informa
/
Commentary

Report: The End Is Nigh For Mobile Enterprise Vendors

According to The 451 Group, tech vendors that sell mobile office and productivity apps will see their market consolidate with few survivors remaining. The research also highlights that the number of premium enterprise-device users will remain limited when compared to the overall mobile market, which will be dominated by consumers. This is not good news for the mobile enterprise.
According to The 451 Group, tech vendors that sell mobile office and productivity apps will see their market consolidate with few survivors remaining. The research also highlights that the number of premium enterprise-device users will remain limited when compared to the overall mobile market, which will be dominated by consumers. This is not good news for the mobile enterprise.Report author Tony Rizzo, director of research, Enterprise Mobile Technology Practice at The 451 Group, lays it on the line:


"Other than RIM, most of the vendors currently vying for a piece of the mobile office market have discovered that making direct enterprise sales is tough to pull off. It's gotten to the point where most of them have turned to the wireless carriers to open doors - and most of those doors will be in the consumer space."

I have to agree with Mr. Rizzo. More and more, the technology vendors I speak to are offering their services through the wireless carriers rather than selling directly to end users, whether they be enterprise or consumer. For end users, this is easier. Rather than having two or more relationships to manage, they get one large relationship: the network operator. This makes sense for both the consumer and the enterprise, and doesn't bode well for smaller players looking to add their services to devices and networks after the fact.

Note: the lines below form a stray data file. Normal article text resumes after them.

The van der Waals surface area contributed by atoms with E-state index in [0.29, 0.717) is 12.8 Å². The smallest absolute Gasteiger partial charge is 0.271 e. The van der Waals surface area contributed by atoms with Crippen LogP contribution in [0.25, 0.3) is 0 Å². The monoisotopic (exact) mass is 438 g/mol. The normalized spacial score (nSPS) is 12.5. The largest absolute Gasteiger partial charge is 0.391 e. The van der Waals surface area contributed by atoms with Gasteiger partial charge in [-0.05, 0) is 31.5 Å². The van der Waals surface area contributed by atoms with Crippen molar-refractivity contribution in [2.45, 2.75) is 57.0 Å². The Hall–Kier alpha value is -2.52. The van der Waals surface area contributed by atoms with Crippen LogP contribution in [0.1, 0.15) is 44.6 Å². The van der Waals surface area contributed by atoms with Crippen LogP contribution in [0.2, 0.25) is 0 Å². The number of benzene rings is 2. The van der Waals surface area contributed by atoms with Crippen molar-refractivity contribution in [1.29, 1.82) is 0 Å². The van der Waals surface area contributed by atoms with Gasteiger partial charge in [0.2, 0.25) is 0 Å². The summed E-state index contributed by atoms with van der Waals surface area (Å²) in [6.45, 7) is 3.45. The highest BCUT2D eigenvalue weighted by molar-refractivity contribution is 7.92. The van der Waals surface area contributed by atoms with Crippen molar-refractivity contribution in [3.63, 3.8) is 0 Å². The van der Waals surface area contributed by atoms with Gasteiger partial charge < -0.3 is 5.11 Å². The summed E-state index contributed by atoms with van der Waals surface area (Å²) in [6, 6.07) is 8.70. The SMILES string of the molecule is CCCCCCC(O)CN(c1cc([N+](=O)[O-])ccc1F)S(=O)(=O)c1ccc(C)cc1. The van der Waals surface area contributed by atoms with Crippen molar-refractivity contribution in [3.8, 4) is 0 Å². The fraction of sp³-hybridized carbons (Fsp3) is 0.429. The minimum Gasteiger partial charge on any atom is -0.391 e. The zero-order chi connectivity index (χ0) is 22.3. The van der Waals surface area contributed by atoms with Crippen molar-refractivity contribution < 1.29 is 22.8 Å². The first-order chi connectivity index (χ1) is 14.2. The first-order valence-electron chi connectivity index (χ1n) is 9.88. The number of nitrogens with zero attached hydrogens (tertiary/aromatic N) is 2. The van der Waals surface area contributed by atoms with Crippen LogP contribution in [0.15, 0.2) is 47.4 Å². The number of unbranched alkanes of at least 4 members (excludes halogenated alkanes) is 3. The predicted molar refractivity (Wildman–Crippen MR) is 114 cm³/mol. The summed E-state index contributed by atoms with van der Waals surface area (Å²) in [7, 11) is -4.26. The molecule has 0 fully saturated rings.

The analysis that The 451 Group performed on the real number of enterprise users is even more depressing. They believe just 20 million full-fledged smartphone users will need specialized enterprise services. The rest are prosumers and consumers, who are often happy to use common mobile platforms rather than the specialized smartphone platforms. This includes using mobile versions of Yahoo or Gmail e-mail services. Compared to the world's 2.7 billion mobile phone users, 20 million isn't even a drop in the bucket.


"Is this enough of a marketplace to generate sufficient revenue for the existing mix of vendors? We don't believe so," said Rizzo. "While there is room here for a few third-party vendors, the mobile office market does not look to us to be quite the 600-million-user marketplace that it might seem at first glance."

One point they make was covered in the Over The Air blog recently. Younger users, The Gen Yers and Millennials, are skipping email services altogether and making use of instant messaging and SMS/MMS services instead. The likelihood of them adopting mobile email services in the workforce isn't exactly encouraging.

Is The 451 Group sounding the death knell for email vendors like Seven, Good, Sybase iAnywhere, Visto? It thinks the market consolidation will take place in the next 12 to 24 months. This market has shown signs of resiliency in the past, but this is certainly not good news.